Why run for State Bar office?
Some of my friends have asked why in the world I would take time from my busy law practice for volunteer service on the State Bar Executive Committee and now to run for Secretary of the State Bar of Georgia. That’s a fair question that deserves an answer more serious than, "it’s on my bucket list."
Perhaps the fact that one would campaign statewide, spending precious time and money competing for a job that does not pay, is proof of one’s unfitness for the office and of the continuing validity of the "Peter Principle."
However, even after all these years practicing law “in the trenches,” I’m still just idealistic enough to believe we all have an obligation to improve the law and our profession. Together we have an opportunity to improve both the perception and the reality of our profession and court system. After thirty years in this profession, and fifteen years learning how to get things done in the State Bar, I want to do my part. That does not take from my law practice, but ultimately strengthens it.
The State Bar’s public service ads you may have seen recently on TV are paid for with lawyers’ voluntary contributions to the Legislative & Advocacy Fund. The ads are a good step in the right direction but they are not enough.
In order to make progress, we must maintain continuity of effort and leadership over a period of years to
? reinforce virtue in our own ranks,
? address practical, nuts and bolts issues that affect our
representation of clients and our lives as practicing attorneys,
? heighten the public’s recognition of the importance of independent lawyers and judges in upholding their freedoms, and
? improve liaisons with the legislative and executive branches of state government, with the business community, and with other professional organizations in Georgia.
Anything the Bar considers doing should be measured by the test of practicality and common sense. We should keep in mind a few of rules of thumb for practicality:
- The KISS principle, though it is hard to keep anything simple in law. Ideas that sound great in theory fall flat if they are so complicated that they increase transaction cost beyond what the market can bear.
- Remember that the perfect is often the enemy of the good, and that the toughest choices are not between good and bad, but between good and good and between bad and bad.
- In the words of Larry the Cable Guy, “Get ‘er done.” While some things the Bar does can legitimately take several years of study and deliberation, a lot of practical projects need a fast track approach. There is no reason why some of these projects — which I won’t name here — should take longer than it took the US to win World War II. Recruit lawyers who already have expertise in the subject matter for a short term project team, get the job done, and move on.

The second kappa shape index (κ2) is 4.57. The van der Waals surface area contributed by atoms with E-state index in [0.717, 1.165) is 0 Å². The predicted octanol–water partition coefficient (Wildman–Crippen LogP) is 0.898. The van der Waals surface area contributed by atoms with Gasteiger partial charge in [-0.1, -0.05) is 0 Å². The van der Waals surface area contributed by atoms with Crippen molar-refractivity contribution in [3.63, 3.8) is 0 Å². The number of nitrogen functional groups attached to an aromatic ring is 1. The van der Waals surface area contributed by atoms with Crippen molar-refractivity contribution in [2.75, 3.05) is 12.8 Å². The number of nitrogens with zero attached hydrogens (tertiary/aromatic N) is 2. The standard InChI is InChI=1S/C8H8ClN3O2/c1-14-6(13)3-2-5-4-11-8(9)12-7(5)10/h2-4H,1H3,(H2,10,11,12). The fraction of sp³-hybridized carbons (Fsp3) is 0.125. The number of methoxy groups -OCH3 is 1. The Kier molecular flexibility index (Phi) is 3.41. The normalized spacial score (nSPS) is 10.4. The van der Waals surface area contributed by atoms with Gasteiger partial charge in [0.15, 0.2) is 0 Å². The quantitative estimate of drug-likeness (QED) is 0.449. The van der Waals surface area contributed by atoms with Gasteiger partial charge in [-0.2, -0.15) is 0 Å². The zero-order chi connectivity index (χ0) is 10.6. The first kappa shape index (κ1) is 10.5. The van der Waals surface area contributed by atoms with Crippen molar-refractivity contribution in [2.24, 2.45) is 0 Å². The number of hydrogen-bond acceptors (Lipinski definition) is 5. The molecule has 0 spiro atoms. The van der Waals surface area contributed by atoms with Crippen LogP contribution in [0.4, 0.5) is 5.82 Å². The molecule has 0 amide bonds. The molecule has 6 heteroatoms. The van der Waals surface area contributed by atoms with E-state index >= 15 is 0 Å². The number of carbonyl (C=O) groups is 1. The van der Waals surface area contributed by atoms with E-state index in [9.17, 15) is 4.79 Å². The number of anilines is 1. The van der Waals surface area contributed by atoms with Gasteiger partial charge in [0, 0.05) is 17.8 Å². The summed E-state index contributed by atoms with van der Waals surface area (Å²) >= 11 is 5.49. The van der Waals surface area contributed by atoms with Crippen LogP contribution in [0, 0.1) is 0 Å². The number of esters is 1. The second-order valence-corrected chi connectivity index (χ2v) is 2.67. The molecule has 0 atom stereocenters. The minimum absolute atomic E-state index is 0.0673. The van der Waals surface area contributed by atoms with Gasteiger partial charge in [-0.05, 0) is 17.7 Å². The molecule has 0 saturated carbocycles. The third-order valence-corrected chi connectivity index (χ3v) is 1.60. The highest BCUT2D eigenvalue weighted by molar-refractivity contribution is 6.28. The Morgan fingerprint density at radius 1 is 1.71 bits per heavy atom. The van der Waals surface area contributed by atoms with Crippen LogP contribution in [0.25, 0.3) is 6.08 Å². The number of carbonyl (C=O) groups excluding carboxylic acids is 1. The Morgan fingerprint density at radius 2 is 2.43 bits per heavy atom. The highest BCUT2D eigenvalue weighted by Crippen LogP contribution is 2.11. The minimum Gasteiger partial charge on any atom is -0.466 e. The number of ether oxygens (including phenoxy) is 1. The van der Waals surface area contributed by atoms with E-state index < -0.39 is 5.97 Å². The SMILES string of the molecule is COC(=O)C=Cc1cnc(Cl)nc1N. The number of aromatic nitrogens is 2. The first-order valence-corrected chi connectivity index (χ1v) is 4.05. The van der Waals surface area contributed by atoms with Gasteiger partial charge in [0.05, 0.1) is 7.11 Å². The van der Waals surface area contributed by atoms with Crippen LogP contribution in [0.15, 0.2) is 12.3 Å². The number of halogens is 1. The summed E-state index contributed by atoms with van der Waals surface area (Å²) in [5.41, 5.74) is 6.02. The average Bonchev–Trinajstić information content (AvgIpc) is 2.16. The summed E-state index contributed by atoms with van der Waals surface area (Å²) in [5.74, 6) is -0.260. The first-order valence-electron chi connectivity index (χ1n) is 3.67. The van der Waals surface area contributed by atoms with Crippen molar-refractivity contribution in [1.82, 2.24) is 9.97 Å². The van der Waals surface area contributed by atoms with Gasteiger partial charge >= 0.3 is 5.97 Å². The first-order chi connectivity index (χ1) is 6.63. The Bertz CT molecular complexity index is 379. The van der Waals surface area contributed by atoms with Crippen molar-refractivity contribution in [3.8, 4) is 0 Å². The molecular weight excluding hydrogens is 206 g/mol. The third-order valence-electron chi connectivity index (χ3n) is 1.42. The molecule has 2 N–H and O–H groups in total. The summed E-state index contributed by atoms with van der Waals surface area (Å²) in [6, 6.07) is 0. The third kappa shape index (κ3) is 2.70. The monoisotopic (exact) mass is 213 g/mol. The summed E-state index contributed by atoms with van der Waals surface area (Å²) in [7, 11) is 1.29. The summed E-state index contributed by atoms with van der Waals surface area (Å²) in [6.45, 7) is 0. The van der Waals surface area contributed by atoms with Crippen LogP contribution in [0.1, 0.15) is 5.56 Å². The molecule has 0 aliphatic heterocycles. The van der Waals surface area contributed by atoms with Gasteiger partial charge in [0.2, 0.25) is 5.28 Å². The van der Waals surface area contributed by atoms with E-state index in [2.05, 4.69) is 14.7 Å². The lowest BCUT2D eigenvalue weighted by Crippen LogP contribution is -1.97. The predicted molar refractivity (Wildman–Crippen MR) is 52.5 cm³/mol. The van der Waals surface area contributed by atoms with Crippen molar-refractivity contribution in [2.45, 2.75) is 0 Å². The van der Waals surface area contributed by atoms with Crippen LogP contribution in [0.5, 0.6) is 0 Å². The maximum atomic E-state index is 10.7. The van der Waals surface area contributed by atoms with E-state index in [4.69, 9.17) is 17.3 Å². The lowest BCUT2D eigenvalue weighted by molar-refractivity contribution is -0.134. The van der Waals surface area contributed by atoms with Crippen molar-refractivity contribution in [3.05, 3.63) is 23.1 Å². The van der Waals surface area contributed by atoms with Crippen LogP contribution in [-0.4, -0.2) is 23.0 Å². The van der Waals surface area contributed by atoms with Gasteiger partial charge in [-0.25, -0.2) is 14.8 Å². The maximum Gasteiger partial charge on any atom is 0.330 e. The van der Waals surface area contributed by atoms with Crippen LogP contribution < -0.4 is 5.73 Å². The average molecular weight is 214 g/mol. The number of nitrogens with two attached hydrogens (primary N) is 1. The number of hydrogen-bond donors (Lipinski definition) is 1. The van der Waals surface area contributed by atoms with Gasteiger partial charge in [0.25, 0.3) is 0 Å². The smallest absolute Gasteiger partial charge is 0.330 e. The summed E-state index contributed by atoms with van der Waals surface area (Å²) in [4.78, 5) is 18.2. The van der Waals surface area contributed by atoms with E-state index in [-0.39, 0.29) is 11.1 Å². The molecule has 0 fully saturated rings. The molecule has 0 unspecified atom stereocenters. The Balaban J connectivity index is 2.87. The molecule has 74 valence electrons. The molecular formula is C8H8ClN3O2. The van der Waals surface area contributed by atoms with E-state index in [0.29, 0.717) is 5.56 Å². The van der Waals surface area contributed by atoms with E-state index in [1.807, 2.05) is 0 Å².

When new issues come out of left field – such as the Fulton County courthouse murders and their aftermath, the out-of-state advertising lawyers descending on Savannah after the recent sugar plant explosion, the ripple effects of volatility in financial markets, a proposal for a sales tax on legal services, or whatever may be next – it is important to have people at the helm with career experiences that enable them to speak for a broad cross-section of practicing Georgia attorneys.
Now that the opportunity has arisen to move up the State Bar leadership ladder, I realize that the circuitous path of my career over the past thirty plus years may have prepared me reasonably well to represent a cross-section of practicing lawyers in Georgia. It is somewhat startling to realize that I’m the:
And I admit that I sometimes enjoy the "chess game" of helping to run an organization larger than my law practice, enjoy having a place at the table when issues affecting our profession are decided, and to some extent may have this on my "bucket list."
The Shigley Law Firm represents plaintiffs in wrongful death and catastrophic injury cases statewide in Georgia, and in other states subject to the multijurisdictional practice and pro hac vice rules in each state. Ken Shigley was designated as a "SuperLawyer" in Atlanta Magazine and one of the "Legal Elite" in Georgia Trend Magazine. He is a Certified Civil Trial Advocate of the National Board of Trial Advocacy, former chair of the Southeastern Motor Carrier Liability Institute and Georgia Insurance Law Institute. He particularly focuses on cases arising from truck and bus accidents. His practice is based largely upon referrals from other attorneys.